One major difference exists between the UTB and the Anthology. The first two DVDs in the former set were not the same ones available in the Toy Story 2-pack (neither film can be purchased individually on DVD). Instead, the UTB versions of both TS and TS2 added audio commentaries and other features not found on the 2-pack editions.
This is not the case for the DVDs found in the Fantasia Anthology. Both the Fantasia and Fantasia 2000 discs that appear in the boxed set are absolutely identical to those available individually. If you purchase them on their own, you will get exactly the same content found on discs one and two in this package.
As such, I won’t discuss the specifics of those DVDs in this review. I reviewed the discs individually and will leave their discussion to the separate articles. Click on the links to read my thoughts and reaction about Fantasia and Fantasia 2000.
This article will cover only the material found exclusively in the Fantasia Anthology three-DVD package. Most of this appears on the third DVD, which is called the “Fantasia Legacy” and which provides a very nice look at the creation of both films. Without further ado, let’s get on with the show!
When the disc starts, we first encounter a 50-second introduction from Disney animation veteran David Ogden Stiers (Beauty and the Beast, Pocahontas). This isn’t something you’ll want to watch repeatedly, but it offers a nice “teaser” for all of the fun yet to come, and I thought it appropriately set the tone.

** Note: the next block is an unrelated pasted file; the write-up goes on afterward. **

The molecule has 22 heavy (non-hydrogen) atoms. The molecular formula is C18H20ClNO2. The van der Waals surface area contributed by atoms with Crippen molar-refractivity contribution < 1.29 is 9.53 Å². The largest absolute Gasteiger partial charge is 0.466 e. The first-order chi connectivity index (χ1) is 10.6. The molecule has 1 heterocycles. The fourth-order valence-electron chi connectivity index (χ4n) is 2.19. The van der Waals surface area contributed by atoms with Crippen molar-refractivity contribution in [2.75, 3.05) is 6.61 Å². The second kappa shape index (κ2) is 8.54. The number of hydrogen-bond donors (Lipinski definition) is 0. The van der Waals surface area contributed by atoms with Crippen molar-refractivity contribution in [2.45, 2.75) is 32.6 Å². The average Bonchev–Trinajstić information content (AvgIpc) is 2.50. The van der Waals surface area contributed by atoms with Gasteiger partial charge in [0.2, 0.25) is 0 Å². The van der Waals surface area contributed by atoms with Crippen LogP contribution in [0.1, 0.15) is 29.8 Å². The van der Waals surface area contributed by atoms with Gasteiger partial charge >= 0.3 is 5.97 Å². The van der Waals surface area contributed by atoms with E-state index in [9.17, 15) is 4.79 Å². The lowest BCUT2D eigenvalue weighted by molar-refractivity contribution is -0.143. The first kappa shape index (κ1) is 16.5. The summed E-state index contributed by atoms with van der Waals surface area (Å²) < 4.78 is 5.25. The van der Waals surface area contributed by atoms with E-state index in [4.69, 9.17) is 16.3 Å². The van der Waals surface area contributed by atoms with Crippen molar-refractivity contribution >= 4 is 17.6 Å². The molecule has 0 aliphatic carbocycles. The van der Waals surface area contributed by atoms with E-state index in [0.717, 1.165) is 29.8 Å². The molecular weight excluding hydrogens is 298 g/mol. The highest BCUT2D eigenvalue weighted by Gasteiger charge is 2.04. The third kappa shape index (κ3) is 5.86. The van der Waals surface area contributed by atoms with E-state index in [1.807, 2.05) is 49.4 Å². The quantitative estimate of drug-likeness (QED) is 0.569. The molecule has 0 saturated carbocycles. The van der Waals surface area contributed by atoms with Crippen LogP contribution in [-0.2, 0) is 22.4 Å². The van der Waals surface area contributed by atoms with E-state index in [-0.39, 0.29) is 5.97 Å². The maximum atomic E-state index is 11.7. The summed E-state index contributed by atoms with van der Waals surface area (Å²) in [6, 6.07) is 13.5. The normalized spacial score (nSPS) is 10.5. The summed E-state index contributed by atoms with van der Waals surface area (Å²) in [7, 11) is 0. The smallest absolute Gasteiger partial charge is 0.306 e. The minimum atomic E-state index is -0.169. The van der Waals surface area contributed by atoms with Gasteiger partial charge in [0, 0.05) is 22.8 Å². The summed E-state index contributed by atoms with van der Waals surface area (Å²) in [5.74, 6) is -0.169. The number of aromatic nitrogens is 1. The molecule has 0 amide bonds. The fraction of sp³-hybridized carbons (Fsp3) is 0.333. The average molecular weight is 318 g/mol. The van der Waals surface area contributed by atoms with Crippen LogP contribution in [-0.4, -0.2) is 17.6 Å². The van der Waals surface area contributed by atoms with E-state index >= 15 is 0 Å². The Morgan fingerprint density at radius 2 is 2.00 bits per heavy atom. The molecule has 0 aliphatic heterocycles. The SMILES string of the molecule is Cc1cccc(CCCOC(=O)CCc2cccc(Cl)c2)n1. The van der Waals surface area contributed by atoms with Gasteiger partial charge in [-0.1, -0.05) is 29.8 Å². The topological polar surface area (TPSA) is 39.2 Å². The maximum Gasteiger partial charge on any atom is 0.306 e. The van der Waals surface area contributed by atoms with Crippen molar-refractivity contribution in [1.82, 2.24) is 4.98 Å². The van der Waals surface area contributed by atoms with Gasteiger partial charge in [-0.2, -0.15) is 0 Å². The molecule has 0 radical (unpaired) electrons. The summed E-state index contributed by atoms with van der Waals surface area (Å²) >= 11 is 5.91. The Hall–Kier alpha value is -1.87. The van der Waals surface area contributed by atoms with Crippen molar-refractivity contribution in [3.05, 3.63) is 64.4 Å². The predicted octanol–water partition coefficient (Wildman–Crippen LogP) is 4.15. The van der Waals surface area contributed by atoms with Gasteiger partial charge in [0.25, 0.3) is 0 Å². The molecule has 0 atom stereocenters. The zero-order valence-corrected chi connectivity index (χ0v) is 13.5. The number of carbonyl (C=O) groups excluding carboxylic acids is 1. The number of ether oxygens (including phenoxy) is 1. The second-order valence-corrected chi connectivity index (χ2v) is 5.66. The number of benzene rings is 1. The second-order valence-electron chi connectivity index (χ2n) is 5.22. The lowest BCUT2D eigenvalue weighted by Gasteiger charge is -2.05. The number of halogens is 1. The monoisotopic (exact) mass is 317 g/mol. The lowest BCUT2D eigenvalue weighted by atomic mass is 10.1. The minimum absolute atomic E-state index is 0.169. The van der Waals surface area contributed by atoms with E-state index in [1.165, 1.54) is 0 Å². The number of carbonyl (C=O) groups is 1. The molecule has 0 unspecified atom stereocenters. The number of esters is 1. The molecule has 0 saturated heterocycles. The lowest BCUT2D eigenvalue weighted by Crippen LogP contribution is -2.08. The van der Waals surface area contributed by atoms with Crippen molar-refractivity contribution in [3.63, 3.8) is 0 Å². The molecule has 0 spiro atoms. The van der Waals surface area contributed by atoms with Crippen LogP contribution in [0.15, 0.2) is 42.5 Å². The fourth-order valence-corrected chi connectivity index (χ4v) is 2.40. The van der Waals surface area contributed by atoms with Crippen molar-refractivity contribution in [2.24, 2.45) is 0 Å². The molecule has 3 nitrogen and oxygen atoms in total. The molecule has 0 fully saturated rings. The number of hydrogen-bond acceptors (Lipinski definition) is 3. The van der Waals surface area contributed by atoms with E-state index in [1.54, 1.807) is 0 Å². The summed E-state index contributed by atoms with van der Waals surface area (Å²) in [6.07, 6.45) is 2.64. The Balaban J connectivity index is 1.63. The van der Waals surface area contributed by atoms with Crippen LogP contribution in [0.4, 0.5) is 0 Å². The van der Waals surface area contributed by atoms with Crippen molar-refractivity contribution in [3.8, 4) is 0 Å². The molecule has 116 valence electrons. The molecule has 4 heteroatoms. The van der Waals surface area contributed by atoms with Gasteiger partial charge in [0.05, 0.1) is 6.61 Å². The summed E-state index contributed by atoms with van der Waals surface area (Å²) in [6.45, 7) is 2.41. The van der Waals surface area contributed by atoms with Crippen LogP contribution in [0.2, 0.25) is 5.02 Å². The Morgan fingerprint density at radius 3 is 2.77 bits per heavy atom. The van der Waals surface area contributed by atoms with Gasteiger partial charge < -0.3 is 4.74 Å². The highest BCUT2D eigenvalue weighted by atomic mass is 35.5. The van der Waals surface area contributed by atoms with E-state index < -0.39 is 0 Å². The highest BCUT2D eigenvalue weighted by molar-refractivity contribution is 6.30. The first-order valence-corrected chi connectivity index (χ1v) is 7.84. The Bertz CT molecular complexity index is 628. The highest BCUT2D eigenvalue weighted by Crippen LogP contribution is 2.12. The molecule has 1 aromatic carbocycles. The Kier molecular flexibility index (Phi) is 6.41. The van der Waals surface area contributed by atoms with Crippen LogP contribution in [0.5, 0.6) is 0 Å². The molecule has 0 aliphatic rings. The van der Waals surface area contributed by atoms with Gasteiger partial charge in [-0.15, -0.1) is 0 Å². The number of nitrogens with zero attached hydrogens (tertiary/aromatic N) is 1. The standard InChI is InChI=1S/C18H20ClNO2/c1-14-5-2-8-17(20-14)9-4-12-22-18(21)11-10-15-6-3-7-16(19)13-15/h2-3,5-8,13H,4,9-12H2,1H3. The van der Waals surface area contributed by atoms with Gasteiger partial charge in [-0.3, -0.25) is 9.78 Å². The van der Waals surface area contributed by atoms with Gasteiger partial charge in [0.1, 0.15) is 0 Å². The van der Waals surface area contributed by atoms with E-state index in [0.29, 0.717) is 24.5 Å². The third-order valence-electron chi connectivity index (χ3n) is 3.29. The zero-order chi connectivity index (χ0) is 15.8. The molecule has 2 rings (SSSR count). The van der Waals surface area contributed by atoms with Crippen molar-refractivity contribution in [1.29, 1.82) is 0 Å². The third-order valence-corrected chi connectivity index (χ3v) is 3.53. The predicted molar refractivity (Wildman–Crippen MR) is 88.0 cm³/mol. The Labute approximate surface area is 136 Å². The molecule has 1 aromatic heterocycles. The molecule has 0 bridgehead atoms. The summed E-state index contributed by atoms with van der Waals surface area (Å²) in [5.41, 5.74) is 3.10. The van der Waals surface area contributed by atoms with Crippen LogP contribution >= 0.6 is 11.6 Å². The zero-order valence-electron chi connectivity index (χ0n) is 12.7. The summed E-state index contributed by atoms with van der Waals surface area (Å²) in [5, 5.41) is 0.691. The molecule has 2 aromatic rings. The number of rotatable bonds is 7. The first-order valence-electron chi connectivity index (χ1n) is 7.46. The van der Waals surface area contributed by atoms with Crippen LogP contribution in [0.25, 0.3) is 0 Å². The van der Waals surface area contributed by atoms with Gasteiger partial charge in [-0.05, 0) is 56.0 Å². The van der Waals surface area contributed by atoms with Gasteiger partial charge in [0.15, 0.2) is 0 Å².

From the main menu, you can select the film about which you’d like to learn more. The link to Fantasia is on the left-hand side of the screen, while the connection to F2K sits on the right. Whichever you select, the interfaces are identical. Each initial screen uses animated icons for the various shorts, and both also have second “More Features” links that offer additional options.
The structure and the content for each movie is pretty similar. What follows will be my attempt to detail all of the goodies contained within this DVD, and I’ll start with the original 1940 film.
When we go to the section for TOCCATA AND FUGUE IN D MINOR, we can watch an “Introduction” from Disney historian John Culhane in which he gives a nice overview of the piece. This 70-second feature mixed his comments with movie clips and production materials. Virtually every “Introduction” yet to come will duplicate this format; I’ll specify lengths, varying participants, and any additional differences, but otherwise assume that the basics remain the same.